While opponents of the Common Core standards and other special interest groups were using this year’s state English Language Arts and math tests to score political points, parents in New York’s largest urban school districts reinforced their support for those same tests. A recent analysis from our coalition, High Achievement New York, showed that 98% of students in the state’s five largest cities took these assessments.

In New York City, Buffalo, Rochester, Syracuse and Yonkers, parents demonstrated through their actions that they believe the tests are a valuable part of our educational system. Those students make up more than 40% of test-takers statewide. And even more important, these are the districts that need rigorous assessments aligned with higher standards the most.

The opt-in rate in New York City alone, with more than 420,000 students eligible for the tests, was 99%.

These cities are our most diverse districts, with African Americans and Hispanics comprising significant portions of the student populations.

That tells us something powerful. For far too long, too many minority students were allowed to slip through the cracks of our educational system, and the assessments are an important tool in changing the game.

http://go.uen.org/3Iy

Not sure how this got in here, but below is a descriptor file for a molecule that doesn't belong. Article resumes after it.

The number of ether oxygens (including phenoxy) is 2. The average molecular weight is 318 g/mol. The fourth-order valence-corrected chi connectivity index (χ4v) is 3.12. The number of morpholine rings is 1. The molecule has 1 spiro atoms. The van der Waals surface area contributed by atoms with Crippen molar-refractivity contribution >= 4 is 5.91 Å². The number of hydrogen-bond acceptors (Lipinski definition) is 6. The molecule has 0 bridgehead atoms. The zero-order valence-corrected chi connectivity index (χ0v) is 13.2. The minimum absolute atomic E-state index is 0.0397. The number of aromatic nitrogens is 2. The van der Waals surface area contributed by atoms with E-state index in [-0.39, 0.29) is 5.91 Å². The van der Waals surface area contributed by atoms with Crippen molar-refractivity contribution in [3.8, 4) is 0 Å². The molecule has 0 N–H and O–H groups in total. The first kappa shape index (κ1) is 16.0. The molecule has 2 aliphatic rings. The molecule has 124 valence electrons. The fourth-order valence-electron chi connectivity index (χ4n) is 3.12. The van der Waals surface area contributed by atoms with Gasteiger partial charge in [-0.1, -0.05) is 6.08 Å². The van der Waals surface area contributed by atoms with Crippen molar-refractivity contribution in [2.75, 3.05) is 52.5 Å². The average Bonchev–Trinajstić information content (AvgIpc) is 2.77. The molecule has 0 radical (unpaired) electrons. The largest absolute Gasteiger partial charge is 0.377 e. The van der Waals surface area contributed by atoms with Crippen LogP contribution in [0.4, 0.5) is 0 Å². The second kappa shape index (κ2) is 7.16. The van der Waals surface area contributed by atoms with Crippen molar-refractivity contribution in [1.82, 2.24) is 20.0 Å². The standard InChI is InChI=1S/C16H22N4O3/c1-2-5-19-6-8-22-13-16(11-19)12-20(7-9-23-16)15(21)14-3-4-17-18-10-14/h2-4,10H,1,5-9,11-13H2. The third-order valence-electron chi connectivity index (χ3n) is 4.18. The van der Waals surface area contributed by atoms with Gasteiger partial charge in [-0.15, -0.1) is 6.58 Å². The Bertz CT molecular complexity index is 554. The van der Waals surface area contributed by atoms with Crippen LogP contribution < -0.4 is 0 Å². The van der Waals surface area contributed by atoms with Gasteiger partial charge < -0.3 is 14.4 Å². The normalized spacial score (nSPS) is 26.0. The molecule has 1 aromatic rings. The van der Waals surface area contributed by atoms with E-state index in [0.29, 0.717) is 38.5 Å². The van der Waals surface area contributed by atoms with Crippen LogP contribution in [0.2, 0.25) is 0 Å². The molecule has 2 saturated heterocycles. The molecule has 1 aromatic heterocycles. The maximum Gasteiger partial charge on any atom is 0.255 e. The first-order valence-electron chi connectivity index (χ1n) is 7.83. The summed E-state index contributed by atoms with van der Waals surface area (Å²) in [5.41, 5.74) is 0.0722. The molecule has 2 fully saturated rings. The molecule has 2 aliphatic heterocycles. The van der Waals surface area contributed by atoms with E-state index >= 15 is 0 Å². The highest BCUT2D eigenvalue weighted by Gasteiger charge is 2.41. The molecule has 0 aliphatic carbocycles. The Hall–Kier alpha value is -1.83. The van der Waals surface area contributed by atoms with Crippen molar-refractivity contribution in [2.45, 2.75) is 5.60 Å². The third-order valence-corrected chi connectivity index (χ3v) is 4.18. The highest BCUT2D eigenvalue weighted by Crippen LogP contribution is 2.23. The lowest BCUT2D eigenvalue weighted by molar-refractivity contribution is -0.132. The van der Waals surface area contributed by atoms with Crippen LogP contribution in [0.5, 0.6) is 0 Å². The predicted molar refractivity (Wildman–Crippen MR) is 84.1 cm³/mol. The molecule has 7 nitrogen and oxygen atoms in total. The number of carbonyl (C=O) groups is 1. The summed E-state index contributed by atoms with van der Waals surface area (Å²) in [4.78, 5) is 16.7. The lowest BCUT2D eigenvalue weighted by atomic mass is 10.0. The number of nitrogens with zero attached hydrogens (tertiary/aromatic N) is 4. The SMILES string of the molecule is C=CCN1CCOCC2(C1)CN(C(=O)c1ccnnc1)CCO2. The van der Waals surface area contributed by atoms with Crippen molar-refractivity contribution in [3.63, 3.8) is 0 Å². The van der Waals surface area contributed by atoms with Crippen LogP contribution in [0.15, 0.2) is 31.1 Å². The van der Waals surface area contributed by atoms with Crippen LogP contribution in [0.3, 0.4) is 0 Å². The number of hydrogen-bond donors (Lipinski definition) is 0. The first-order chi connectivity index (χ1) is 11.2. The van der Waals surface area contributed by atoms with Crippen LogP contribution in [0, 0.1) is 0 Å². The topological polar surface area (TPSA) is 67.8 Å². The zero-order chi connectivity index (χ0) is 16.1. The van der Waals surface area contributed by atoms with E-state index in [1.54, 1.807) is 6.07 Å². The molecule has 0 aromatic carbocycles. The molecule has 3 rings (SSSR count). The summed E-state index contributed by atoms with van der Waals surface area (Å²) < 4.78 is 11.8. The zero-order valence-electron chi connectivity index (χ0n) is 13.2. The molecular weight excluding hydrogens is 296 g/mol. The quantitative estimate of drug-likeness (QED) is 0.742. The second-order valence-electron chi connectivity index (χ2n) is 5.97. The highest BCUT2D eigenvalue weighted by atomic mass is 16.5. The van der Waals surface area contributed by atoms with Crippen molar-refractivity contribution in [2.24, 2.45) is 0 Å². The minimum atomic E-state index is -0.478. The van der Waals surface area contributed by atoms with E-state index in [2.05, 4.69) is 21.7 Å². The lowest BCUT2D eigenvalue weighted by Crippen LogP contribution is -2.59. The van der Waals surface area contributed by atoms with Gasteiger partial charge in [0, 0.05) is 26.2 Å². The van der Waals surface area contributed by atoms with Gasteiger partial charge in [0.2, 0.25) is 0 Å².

At Last, Scrutiny for Public-Union Deals

A growing movement is opening labor negotiations so taxpayers can see how their money is being spent.

Wall Street Journal op-ed by MATTHEW J. BROUILLETTE, president and CEO of the Commonwealth Foundation

 

If you’ve ever spent hundreds on a smartphone or thousands on a new car, you know what it’s like to hunt for the best deal. Yet when paying for state and local government services worth billions, Americans often hand politicians a blank check without ever knowing if they could get more for their money.

Year after year, elected officials behind closed doors negotiate labor contracts for 19 million state and local government workers. The result? Skyrocketing salaries, health-care costs and pension benefits are making services like public schools and policing unaffordable for taxpayers. According to the Bureau of Economic Analysis, compensation for government workers nationwide has grown 21% since 2000, compared with only 9% in the private economy.

Fortunately a growing list of states now shine light on secretive contract negotiations with public-employee unions—putting taxpayers back in charge.

http://go.uen.org/3Ix